Police in France and Germany encountered small, scattered and peaceful protests Friday in a marked change from the violent clashes that marred the eve of NATO's 60th-anniversary summit.
The scene on the German side of the Rhine River in Kehl and Baden-Baden, where President Barack Obama and Angela Merkel were meeting, was far calmer than the previous night's scene in Strasbourg, France.
Some of these protesters decided to go pantless to help prove their points.
Police detained at least 300 people and forced demonstrators back into a tent camp on the edge of the city. Demonstrators destroyed telephone booths and attempted to build barricades before they were stopped, said a police spokesman, speaking on condition of anonymity according to French practice.
A total of 107 were still being held. Suspects can be held up to 48 hours before being formally charged.
In Baden-Baden, about 500 people -- mostly young adults -- walked quietly and slowly from the main train station to the city's center, flanked on both sides by a massive phalanx of police, some in riot gear with thick pads, protective vests and helmets and batons. Police helicopters flew overhead.
"Sixty years is too long!" the protesters chanted. "No more NATO is the goal!"
In Kehl, about 30 miles (50 kilometers) away, traffic was halted just after 12 p.m. (1000 GMT) across the Europe Bridge linking France and Germany. Scores of police patrolled the area. A protest that had been scheduled there appeared to fizzle because so few people attended.
A group of 10 people unfurled a banner calling for "Peace" as police looked on. Near the bridge, one protester was surrounded by seven police searching his bag.
German authorities had estimated that up to 25,000 protesters would take part in several demonstrations in Baden-Baden and Kehl, while France's interior minister has suggested 30,000 to 40,000 ultimately could show up in Strasbourg, where the camp was set up to house demonstrators.
It was not immediately clear why the numbers, so far, had been so small.
"We said it loud and clear: Civil disobedience would not be practiced in Baden-Baden," said State Police President Erwin Hetger at the Baden-Baden train station, where the march began.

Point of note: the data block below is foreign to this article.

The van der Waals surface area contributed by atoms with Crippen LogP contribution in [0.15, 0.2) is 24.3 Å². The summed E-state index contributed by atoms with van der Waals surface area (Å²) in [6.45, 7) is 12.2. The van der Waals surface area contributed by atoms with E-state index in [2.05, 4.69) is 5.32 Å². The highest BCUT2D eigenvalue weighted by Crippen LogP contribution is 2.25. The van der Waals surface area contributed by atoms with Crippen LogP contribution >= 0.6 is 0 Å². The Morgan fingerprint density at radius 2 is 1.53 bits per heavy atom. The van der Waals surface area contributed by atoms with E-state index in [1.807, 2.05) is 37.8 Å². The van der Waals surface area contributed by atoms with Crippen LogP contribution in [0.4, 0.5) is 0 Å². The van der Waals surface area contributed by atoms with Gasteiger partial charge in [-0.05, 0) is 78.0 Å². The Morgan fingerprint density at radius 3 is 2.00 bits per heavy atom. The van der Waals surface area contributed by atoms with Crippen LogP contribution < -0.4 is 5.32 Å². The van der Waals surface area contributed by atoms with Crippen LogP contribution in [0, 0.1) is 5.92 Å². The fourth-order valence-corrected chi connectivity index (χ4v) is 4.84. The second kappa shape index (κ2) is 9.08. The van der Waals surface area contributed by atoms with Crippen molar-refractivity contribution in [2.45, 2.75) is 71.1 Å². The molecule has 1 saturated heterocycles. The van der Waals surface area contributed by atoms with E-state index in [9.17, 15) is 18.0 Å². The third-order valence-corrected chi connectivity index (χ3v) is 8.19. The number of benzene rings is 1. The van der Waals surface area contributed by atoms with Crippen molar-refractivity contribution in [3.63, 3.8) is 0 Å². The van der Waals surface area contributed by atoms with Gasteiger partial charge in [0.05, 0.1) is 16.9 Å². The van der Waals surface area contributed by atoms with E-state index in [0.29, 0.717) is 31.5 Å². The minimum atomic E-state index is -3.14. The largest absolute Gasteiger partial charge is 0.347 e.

There were about 5,000 police in the city where Obama arrived with his wife, Michelle, aboard Marine One, the presidential helicopter.
Police in patrol boats zipped up and down the Rhine while helicopters hovered overhead. Many police vans and units from across Germany were also on the scene. Elsewhere, police were playing cards and sitting in their police vans reading newspapers.
Strasbourg's streets were virtually deserted as unauthorized traffic was forbidden in many parts of the city. Schools and the university were closed. Most businesses and restaurants have shut down for the duration of the summit.
Christoph Kleine, a spokesman for the protest network Block NATO, told The Associated Press that some 3,000 protesters were encamped in Neuhof just south of Strasbourg and they planned to stage a demonstration Saturday in the city center.
"We do not want any clashes with police ... We will go around them, we will go through them," he said. "We will not attack them. But we will make our way."
Some 15,000 German police -- including 31 riot squads -- and 9,000 French police are on call for the summit. France has temporarily reinstated border controls with its immediate neighbors for the meeting.
Protest organizers have called for peaceful demonstrations to highlight their complaints, including anti-war, anti-globalization, anti-capitalist and disarmament platforms.
Associated Press Writers Thomas Seythal and Oliver Schmale in Baden-Baden and Scott Sayare and Laurent Pirot in Strasbourg, France contributed to this report.
Slideshow compiled by HuffPost's Katharine Zaleski
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